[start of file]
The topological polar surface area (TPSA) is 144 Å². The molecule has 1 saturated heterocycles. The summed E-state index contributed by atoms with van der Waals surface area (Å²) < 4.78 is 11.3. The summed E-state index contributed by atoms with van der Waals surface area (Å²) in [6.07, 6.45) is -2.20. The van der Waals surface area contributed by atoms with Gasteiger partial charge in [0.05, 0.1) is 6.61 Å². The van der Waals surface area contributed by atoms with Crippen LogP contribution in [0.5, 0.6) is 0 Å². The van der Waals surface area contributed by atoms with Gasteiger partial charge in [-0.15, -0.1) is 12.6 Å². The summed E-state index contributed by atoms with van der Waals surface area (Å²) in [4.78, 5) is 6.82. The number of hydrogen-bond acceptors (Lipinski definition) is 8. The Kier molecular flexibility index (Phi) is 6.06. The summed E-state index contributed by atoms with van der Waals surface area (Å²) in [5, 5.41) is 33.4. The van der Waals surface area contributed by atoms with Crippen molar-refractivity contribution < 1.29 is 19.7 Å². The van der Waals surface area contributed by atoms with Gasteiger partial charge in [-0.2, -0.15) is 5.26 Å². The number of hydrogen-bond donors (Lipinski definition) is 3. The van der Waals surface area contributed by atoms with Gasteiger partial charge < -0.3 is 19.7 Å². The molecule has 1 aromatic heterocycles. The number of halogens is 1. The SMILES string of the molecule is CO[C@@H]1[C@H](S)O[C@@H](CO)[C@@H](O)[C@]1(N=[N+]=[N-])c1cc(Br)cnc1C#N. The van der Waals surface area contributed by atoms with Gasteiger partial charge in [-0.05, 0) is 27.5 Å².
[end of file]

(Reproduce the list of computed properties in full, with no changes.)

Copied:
The topological polar surface area (TPSA) is 144 Å². The molecule has 1 saturated heterocycles. The summed E-state index contributed by atoms with van der Waals surface area (Å²) < 4.78 is 11.3. The summed E-state index contributed by atoms with van der Waals surface area (Å²) in [6.07, 6.45) is -2.20. The van der Waals surface area contributed by atoms with Gasteiger partial charge in [0.05, 0.1) is 6.61 Å². The van der Waals surface area contributed by atoms with Crippen LogP contribution in [0.5, 0.6) is 0 Å². The van der Waals surface area contributed by atoms with Gasteiger partial charge in [-0.15, -0.1) is 12.6 Å². The summed E-state index contributed by atoms with van der Waals surface area (Å²) in [4.78, 5) is 6.82. The number of hydrogen-bond acceptors (Lipinski definition) is 8. The Kier molecular flexibility index (Phi) is 6.06. The summed E-state index contributed by atoms with van der Waals surface area (Å²) in [5, 5.41) is 33.4. The van der Waals surface area contributed by atoms with Crippen molar-refractivity contribution < 1.29 is 19.7 Å². The van der Waals surface area contributed by atoms with Gasteiger partial charge in [-0.2, -0.15) is 5.26 Å². The number of hydrogen-bond donors (Lipinski definition) is 3. The van der Waals surface area contributed by atoms with Gasteiger partial charge < -0.3 is 19.7 Å². The molecule has 1 aromatic heterocycles. The number of halogens is 1. The SMILES string of the molecule is CO[C@@H]1[C@H](S)O[C@@H](CO)[C@@H](O)[C@]1(N=[N+]=[N-])c1cc(Br)cnc1C#N. The van der Waals surface area contributed by atoms with Gasteiger partial charge in [-0.05, 0) is 27.5 Å².